Take the Swift Boat Veterans for Truth. Formed to oppose John Kerry’s candidacy for president, they aired vicious attack ads questioning Kerry’s military record in a campaign that struck at many of Kerry’s top selling points— Veteran activist! Military expert! Human!— and was probably instrumental in toppling his potential presidency. But consider: the Veterans for Truth were made up of Vietnam veterans, but almost none of them served with Kerry. Founder John O’Neill had been recruited by the Nixon White House to oppose Kerry’s antiwar activism in the ‘70s, according to Nixon aide Charles Colson, and many other Swift Boat members had explicit ties to the Republican Party. The group had no legitimacy. Yet after being propelled to the height of media attention by Sean Hannity, almost no one in mainstream news treated the Swift Boat story with the cynicism and outright disbelief it deserved.

Doesn’t this show that pundits do have influence? That they might be the real kingmakers, the real peddlers of policy, in a tabloid age? Not necessarily, Gans replies, who sees Hannity’s role in the episode as that of “the messenger, causally necessary but not sufficient.” The story was still larger than the pundit who publicized it. All the things that make a pundit a pundit and not a newsman— the aggression, the emotion— took a backseat to the story itself.

Here’s an idea that strikes a balance between Gans’ skepticism and the hypodermic hysteria that opposes him: pundits don’t usually have influence, but they can when circumstances allow them to become the architects of national myths. Pundits usually traffic in petty fictions, but sometimes they hit upon stories so large, so broadly appealing, so apparently urgent, as to lift punditry out of its obscurity. It needs to be just the right kind of story in just the right kind of political climate: a perfect storm belched out of the political machine when emotional outrage plus national concerns are mixed with the mythmaking that only pundits can provide. One might argue that we give pundits a chance at a perfect storm every four years.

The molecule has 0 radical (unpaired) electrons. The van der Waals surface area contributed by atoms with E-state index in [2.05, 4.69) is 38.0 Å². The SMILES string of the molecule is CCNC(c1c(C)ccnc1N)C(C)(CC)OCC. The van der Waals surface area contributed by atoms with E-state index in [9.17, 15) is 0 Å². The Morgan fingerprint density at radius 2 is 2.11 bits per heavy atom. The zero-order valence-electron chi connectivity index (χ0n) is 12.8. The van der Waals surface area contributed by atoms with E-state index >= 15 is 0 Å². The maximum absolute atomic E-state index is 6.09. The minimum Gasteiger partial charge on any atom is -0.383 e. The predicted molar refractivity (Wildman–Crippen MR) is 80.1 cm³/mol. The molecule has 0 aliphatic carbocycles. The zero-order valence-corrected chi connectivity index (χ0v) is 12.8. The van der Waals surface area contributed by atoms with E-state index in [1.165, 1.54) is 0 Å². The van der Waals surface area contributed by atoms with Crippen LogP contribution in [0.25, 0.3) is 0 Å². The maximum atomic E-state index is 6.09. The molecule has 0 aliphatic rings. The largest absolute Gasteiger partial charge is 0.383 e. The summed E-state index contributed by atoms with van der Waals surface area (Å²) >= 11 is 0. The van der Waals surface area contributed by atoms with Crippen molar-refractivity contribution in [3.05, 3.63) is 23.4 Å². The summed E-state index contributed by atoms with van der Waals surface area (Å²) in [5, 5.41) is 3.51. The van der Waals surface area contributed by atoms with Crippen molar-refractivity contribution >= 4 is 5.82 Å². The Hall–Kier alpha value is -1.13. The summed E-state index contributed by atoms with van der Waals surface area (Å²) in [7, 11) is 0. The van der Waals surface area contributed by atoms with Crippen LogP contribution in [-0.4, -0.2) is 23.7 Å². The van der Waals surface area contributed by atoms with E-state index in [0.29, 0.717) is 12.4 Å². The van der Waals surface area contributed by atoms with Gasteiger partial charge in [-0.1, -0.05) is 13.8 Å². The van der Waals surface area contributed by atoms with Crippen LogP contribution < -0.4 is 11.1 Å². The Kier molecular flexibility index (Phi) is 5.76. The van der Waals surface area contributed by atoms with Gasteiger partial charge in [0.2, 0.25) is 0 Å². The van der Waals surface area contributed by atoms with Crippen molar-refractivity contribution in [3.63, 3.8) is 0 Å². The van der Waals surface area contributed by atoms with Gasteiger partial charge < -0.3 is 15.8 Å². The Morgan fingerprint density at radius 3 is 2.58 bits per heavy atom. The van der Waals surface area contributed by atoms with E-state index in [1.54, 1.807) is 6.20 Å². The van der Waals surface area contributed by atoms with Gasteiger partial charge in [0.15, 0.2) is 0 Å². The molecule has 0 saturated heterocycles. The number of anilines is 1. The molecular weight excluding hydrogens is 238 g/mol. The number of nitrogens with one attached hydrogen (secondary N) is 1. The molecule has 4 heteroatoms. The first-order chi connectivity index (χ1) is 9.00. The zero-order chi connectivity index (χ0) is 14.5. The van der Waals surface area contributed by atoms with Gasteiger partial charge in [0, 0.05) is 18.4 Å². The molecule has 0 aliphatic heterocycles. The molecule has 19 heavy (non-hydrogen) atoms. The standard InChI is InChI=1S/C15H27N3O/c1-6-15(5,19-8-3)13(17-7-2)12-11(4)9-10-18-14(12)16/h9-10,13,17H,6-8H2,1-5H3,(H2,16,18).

The Theater of the Absurd 

The best—and truest—fairytales on television do not come from Franken and Hannity. Theirs are dim fables. They come from two men named Jon Stewart and Stephen Colbert. Many viewers— many of them young, many of them college students—have turned to Comedy Central’s The Daily Show with Jon Stewart and its spinoff, The Colbert Report, for critical and satirical news analysis presented with an utter lack of seriousness. In fact, during the 2004 US presidential election, the show received more male viewers in the 18-34 year old age demographic than Nightline, Hannity & Colmes and all of the evening news broadcasts.